The Aaron Swartz case
One of the Internet's creative forces, Aaron Swartz in 2011 was charged with hacking into MITs network and downloading millions of documents from a paid archive. He committed suicide in January 2013. Family and friends said his death was inspired, in part, by the forthcoming criminal prosecution, pinning some of the blame for his suicide on US Attorney Carmen Ortiz — a claim Ortiz vehemently denied.
Swartz, a political and Internet activist and cofounder of the website Reddit, committed suicide in January 2013. He was awaiting trial after being charged with wire fraud, computer fraud, unlawfully obtaining information from a protected computer, and recklessly damaging a protected computer. Federal prosecutors said Swartz hacked into MITs network and downloaded millions of documents illegally. Swartzs family and friends say the US Attorneys office overzealously prosecuted the case.
The US Attorney for Massachusetts came under fire after Swartzs suicide. Ortiz said she was terribly upset about the suicide, but also defended her offices work. I pride myself in striving to be fair and reasonable, she said. Later, Ortizs husband criticized the Swartz familys statements about Ortiz actions.
The father of the Internet activist has been outspoken in his criticism of the US Attorneys Offices prosecution of his son. In an interview, Robert Swartz also said MIT should release all internal documents related to the court case.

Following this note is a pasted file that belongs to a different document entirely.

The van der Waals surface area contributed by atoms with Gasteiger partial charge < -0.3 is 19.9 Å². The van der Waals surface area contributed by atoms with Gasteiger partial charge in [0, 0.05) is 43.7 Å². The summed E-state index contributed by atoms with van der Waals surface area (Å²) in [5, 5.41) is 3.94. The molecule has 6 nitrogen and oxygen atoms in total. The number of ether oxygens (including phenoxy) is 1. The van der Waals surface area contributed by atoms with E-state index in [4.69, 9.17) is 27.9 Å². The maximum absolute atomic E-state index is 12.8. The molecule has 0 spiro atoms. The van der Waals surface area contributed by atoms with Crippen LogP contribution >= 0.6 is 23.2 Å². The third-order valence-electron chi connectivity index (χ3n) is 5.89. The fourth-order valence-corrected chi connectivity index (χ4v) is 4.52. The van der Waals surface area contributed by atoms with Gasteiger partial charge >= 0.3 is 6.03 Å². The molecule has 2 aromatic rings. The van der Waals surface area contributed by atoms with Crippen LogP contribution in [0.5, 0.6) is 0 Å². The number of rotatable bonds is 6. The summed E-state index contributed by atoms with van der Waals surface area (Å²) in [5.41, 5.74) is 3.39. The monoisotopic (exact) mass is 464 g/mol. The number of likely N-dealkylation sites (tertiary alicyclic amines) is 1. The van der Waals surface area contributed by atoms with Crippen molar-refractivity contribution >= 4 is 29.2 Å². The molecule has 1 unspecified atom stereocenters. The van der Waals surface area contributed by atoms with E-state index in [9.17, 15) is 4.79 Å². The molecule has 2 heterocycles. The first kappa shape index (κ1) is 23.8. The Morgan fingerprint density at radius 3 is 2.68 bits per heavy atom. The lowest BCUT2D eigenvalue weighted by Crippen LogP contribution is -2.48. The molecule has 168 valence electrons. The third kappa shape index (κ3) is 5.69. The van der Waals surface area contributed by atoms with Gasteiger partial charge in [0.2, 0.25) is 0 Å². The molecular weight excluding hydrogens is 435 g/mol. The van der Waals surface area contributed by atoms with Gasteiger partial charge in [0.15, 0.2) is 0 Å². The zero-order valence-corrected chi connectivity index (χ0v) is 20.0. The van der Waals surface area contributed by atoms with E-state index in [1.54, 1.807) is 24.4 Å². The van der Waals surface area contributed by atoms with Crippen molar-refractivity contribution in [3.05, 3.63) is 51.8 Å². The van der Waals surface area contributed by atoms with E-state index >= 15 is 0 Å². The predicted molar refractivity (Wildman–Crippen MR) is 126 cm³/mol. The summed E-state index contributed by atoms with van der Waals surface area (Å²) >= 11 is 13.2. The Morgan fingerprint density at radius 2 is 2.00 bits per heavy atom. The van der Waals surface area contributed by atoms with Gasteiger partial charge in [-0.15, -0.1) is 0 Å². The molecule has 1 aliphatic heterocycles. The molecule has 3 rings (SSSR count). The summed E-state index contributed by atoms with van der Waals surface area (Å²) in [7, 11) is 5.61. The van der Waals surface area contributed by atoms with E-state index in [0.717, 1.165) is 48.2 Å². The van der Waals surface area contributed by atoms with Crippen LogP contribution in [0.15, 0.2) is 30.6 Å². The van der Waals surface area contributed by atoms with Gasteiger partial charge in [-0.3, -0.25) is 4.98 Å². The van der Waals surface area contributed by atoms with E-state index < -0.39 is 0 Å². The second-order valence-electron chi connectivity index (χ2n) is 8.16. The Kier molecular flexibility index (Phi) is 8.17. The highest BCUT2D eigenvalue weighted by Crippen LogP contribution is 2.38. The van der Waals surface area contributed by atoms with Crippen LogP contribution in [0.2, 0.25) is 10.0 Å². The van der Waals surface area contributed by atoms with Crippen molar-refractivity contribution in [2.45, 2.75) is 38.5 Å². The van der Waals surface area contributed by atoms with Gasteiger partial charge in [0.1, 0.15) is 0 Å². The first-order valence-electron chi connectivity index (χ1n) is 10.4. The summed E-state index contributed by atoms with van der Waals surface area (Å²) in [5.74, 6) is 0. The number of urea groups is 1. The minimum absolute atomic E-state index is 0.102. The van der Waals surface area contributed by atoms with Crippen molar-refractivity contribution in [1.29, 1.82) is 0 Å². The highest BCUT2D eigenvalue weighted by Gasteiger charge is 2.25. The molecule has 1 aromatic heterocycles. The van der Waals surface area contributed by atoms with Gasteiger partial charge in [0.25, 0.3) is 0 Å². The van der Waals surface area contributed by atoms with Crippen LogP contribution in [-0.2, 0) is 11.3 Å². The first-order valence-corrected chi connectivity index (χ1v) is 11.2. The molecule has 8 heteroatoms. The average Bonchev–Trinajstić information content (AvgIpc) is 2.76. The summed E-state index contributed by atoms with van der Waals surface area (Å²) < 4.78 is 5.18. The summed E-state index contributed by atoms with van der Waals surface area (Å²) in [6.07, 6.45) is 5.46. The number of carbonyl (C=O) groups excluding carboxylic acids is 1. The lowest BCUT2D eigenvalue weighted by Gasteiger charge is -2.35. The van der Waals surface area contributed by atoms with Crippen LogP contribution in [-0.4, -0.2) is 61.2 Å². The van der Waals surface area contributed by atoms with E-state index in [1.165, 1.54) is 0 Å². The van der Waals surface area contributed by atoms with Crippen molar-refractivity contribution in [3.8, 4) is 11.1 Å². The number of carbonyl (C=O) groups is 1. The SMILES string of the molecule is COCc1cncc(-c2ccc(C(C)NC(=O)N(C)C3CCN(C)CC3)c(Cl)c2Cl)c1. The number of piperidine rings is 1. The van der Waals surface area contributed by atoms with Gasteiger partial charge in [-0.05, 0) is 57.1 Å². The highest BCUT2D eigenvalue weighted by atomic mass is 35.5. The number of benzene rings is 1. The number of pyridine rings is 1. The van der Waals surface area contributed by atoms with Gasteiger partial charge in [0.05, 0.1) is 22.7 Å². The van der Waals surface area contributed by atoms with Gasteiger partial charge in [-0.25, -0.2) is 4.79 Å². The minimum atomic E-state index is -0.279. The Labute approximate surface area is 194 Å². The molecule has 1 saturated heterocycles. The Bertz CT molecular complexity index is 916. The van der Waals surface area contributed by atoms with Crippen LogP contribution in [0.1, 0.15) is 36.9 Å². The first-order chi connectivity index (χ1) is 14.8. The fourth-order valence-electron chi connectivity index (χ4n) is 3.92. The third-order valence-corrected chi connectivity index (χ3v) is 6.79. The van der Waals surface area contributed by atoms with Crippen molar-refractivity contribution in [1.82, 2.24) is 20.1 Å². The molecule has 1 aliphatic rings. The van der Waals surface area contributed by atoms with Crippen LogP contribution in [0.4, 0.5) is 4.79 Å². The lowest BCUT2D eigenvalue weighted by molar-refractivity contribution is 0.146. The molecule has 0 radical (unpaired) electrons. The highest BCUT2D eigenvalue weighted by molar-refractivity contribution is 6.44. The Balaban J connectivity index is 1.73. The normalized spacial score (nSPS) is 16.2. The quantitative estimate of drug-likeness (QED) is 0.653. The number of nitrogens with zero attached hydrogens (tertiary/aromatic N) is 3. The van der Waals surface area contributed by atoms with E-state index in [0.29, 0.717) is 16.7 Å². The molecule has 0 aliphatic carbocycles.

As proposed Senator Ron Wyden of Oregon and Rep. Zoe Lofgren of California, it would alter the 1986 Computer Fraud and Abuse Act (CFAA) to reduce or limit the penalties for violating the law. (6/20/13)
The schools announcement follows a semester of cybersecurity breaches, a hoax report of a gunman on campus, and the murder of an MIT police officer while he was on duty. (6/6/13)
Disclosing names of university officials and others when releasing Swartz-related documents could expose investigators to harassment and retaliation, a judge ruled. (5/13/13)
The filmmaker will release the results under a public domain, Creative Commons license, a choice Swartz long championed. (4/29/13)
About 150 people gathered near South Station to remember Aaron Swartz, some holding signs saying Aarons Law and listening to folk songs like We Shall Overcome. (4/13/13)
In a message to the universitys Academic Council, a school executive wrote that the changes would ensure the safety of our community and the integrity of our campus. (4/3/13)
In a copy of the message, posted by The Tech, the student newspaper, the hoaxer wrote that MIT was taking an important step ... relating to the Aaron Swartz situation. (3/20/13)
The suicide of Aaron Swartz prompted questions about whether officials went too far in enforcing a 27-year-old law regulating computer use. (2/28/13)
A caller who said a gunman was on the MIT campus said the target was MIT's president and that the gunman was motivated by the Aaron Swartz suicide. (2/27/13)
Malamud, a friend of Aaron Swartz, went through the recently released FBI files and filled in some blanks on redactions made by the FBI. (2/25/13)
MIT said starting two days after the death of Swartz, the schools network has suffered outages "that have temporarily affected a number of web services. (2/7/13)
Swartz took his life Jan. 11 in Brooklyn, according to a statement released by family and partner. (1/12/13)
Aaron Swartz, 24, was a fellow at Harvard Universitys Edmond J. Safra Center for Ethics when the incidents took place, authorities said. (7/20/11)
Aaron Swartz is one of many young people who found fame, and riches, at a young age. (9/7/07)